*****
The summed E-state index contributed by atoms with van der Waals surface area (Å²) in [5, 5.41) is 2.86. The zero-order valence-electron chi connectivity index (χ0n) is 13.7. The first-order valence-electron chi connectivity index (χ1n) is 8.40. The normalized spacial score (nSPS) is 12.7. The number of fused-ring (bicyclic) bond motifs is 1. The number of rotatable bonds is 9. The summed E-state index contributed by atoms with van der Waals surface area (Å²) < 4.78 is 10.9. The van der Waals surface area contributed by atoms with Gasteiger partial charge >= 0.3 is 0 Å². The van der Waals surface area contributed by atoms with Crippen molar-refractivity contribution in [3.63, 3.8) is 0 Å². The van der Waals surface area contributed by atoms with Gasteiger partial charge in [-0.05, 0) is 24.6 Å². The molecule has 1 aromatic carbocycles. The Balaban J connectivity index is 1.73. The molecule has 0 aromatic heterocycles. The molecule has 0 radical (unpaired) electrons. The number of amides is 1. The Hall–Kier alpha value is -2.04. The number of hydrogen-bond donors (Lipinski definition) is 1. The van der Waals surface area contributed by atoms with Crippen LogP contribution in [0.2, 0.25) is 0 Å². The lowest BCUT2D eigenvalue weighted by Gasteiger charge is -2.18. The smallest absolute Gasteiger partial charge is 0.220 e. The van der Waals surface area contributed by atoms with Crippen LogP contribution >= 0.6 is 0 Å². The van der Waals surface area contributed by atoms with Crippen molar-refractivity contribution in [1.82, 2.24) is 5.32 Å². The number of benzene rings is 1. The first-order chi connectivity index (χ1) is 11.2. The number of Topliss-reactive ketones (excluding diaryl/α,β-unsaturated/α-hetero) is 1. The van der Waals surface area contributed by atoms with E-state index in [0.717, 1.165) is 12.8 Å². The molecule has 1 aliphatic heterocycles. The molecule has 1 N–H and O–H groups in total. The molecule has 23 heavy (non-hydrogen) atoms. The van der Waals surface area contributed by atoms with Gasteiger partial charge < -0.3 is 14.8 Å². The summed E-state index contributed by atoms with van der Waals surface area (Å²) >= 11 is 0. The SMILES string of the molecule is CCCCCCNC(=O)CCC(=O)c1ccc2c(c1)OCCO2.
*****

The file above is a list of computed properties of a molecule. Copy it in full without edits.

The summed E-state index contributed by atoms with van der Waals surface area (Å²) in [5, 5.41) is 2.86. The zero-order valence-electron chi connectivity index (χ0n) is 13.7. The first-order valence-electron chi connectivity index (χ1n) is 8.40. The normalized spacial score (nSPS) is 12.7. The number of fused-ring (bicyclic) bond motifs is 1. The number of rotatable bonds is 9. The summed E-state index contributed by atoms with van der Waals surface area (Å²) < 4.78 is 10.9. The van der Waals surface area contributed by atoms with Gasteiger partial charge >= 0.3 is 0 Å². The van der Waals surface area contributed by atoms with Crippen molar-refractivity contribution in [3.63, 3.8) is 0 Å². The van der Waals surface area contributed by atoms with Gasteiger partial charge in [-0.05, 0) is 24.6 Å². The molecule has 1 aromatic carbocycles. The Balaban J connectivity index is 1.73. The molecule has 0 aromatic heterocycles. The molecule has 0 radical (unpaired) electrons. The number of amides is 1. The Hall–Kier alpha value is -2.04. The number of hydrogen-bond donors (Lipinski definition) is 1. The van der Waals surface area contributed by atoms with Crippen LogP contribution in [0.2, 0.25) is 0 Å². The lowest BCUT2D eigenvalue weighted by Gasteiger charge is -2.18. The smallest absolute Gasteiger partial charge is 0.220 e. The van der Waals surface area contributed by atoms with Crippen LogP contribution >= 0.6 is 0 Å². The van der Waals surface area contributed by atoms with Crippen molar-refractivity contribution in [1.82, 2.24) is 5.32 Å². The number of benzene rings is 1. The first-order chi connectivity index (χ1) is 11.2. The number of Topliss-reactive ketones (excluding diaryl/α,β-unsaturated/α-hetero) is 1. The van der Waals surface area contributed by atoms with E-state index in [0.717, 1.165) is 12.8 Å². The molecule has 1 aliphatic heterocycles. The molecule has 1 N–H and O–H groups in total. The molecule has 23 heavy (non-hydrogen) atoms. The van der Waals surface area contributed by atoms with Gasteiger partial charge < -0.3 is 14.8 Å². The summed E-state index contributed by atoms with van der Waals surface area (Å²) >= 11 is 0. The SMILES string of the molecule is CCCCCCNC(=O)CCC(=O)c1ccc2c(c1)OCCO2.